Vignetting is a very simple technique that has been used since the dawn of photography. Essentially it isolates the subject in the center of the image, while producing a gradual or sharp edged-border that either fades out into white or black (or any color you like), or else sharply transitions to the border color.
Traditionally, a vignette is circular, elliptical, or square in shape. In this tutorial I will start with one very simple method to create an elliptical or oval shape. As I write more tutorials here, I'll move on to more complex vignettes, and show variations.
Let's Start with our original image. It's always a good idea to have the subject in the center of the photo. So here I have placed the boathouse in the middle of the image and cropped the edges.
The first thing we need to do is select the Marquee tool, which is a dotted sqaure. If you hold down on the tool in the Toolbox, it will open up a submenu from which you can select the ellipsis (oval) dotted shape. After you select the tool, you'll notice the option bar underneath the menu changes. In the Feather field, type in a number relative to your image size. This is what gives the edge of your vignette it's softness and will tell Photoshop how far we want to stretch the edge (in pixels). If your image is very small then use a smaller Feather number. If it is relatively large, then use a larger number. To give you a point of reference, This image is 250 W x 176 H, and I am using a 30 pixel feathering.
After you've done that, be sure to have gridlines on for a little more accuracy. Go to View - Show - Grid. That will place a grid over your image.
Starting with one side of the image, click and drag (from the top left) all the way down to the bottom right. I have chosen to drag from the third grid from the left edge (and 4 squares from the top) down to the bottom right (which was 3 gridsquares up and four gridsquares across from the right edge). Roughly, the circle should encompass the entire subject (in this case, the boathouse). Just be sure to leave enough outer edge in the image. In this case I have left at least two squares of image outside the ellipsis. This is necessary when we get to the step where we apply the vignette and will avoid a sharp edge.
With the Marquee tool still selected, right-click anywhere within the circle, and select Layer via Cut.
You'll notice in the Layers palette, you have created a new layer and cut the image onto it's own separate layer. Since you feathered the ellipsis, you essentially created a gradient of the edge of the image from the center outward. This is what gives it a soft edge. Though, on your image you will see no difference because both the outer and inner image layer still exist. We'll get to that next.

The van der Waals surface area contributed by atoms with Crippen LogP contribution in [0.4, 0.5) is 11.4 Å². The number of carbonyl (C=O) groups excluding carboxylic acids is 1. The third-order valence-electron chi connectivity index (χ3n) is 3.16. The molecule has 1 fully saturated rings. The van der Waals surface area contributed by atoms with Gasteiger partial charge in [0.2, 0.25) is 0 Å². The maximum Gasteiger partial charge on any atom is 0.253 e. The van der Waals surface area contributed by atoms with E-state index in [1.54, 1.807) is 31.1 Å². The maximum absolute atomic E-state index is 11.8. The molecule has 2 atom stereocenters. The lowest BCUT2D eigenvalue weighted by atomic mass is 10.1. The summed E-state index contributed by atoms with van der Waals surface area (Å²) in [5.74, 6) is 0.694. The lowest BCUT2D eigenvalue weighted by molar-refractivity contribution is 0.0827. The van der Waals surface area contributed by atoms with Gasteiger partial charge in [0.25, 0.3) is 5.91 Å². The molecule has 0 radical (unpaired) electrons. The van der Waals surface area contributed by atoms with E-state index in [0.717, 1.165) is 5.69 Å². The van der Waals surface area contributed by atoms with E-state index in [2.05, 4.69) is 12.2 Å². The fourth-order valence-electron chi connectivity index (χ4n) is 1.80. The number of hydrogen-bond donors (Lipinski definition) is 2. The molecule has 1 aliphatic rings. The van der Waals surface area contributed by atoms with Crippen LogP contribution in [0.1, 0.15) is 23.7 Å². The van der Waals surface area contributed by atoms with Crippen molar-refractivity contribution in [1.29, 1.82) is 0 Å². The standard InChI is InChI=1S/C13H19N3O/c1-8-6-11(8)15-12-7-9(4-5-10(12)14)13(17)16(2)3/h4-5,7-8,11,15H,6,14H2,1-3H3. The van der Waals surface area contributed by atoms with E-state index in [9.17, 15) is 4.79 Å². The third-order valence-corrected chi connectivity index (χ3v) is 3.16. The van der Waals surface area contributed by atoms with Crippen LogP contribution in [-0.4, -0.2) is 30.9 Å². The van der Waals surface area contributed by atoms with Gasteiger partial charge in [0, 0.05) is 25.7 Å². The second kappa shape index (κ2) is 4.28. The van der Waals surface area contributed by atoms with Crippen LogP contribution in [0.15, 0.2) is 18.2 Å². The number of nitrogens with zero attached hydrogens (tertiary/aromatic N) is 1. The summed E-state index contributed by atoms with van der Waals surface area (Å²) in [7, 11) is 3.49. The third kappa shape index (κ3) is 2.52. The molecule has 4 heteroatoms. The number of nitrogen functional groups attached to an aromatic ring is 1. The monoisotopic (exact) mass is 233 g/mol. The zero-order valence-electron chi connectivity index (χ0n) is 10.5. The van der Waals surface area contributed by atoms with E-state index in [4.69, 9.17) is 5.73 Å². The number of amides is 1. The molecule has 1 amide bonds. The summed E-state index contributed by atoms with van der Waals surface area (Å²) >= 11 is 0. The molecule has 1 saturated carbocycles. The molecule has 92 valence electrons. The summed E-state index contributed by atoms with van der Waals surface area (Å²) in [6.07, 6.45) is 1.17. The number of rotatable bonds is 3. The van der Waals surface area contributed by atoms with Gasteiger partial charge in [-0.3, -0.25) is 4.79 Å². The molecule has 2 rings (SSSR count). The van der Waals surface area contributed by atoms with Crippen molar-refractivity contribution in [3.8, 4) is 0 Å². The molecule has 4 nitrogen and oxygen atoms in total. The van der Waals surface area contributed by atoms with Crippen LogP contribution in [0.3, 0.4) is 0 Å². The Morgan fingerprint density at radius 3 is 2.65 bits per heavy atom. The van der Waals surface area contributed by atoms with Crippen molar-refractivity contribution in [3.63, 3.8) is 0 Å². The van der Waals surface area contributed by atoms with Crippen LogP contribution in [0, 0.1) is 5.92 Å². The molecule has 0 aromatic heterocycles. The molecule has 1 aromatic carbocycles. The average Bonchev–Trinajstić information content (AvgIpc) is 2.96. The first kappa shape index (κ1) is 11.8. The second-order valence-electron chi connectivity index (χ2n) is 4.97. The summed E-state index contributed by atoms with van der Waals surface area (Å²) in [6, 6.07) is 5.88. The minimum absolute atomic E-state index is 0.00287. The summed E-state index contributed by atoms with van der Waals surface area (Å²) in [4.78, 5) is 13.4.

Next, Drag the Background layer to the trash icon (on the lower right corner of the Layers palette. This will delete the layer. It is the outer edge of the image and in order for us to see the vignette effect, we are removing the outer edge. Think of this as if you are cutting a circle out of a sheet of paper. Essentially the vignette is the circle in the middle. And deleting the background is like throwing away the trimmed outer part of the paper.
A dialog pops up asking if you want to delete the layer. Click Yes.
Now let's give it a better, and more defined outer edge. Keep in mind you could stop here and save the image as a transparent ".GIF" file. If you are going to put the image on the web, the transparent parts of the image will take on the color or texture of the webpage background. For our own amusement, let's give it a new layer. In the Layers palette, click on the New Layer icon (the turning page icon).
Now, in the same Layers palette, drag the new "empty" layer below the image layer.
Select a foreground color (any color you like) and with the Paint Bucket tool, fill the empty layer with the color by clicking anywhere over the image. The background will turn into the color you selected. You can even use the Swatches palette if you're not sure what color you prefer. The Swatches palette contains pre-mixed colors that you can utilize quickly and easily. Just select the Paint Bucket tool, then hover over the color you want (your cursor will turn into an eyedropper which samples the color you click on, and in turn changes your foreground to that color). Very easy stuff, right?
And here you go! An example of the image with an oval Vignette effect and three different background colors: Black, White, and Light Green:
Don't limit yourself to a circle or an ellipse. Try using the square Marquee tool, or creating a custom shape with a path, in which you can select the shape, and then feather the layer cut. And play with the feather option, using more or less pixels to create a whole variety of effects. As time permits, I will write some other tutorials on the different variations to these Vignetting techniques. But for now experiment and play using this as a quick base from which you can leap into your own ideas and conclusions. Good Luck!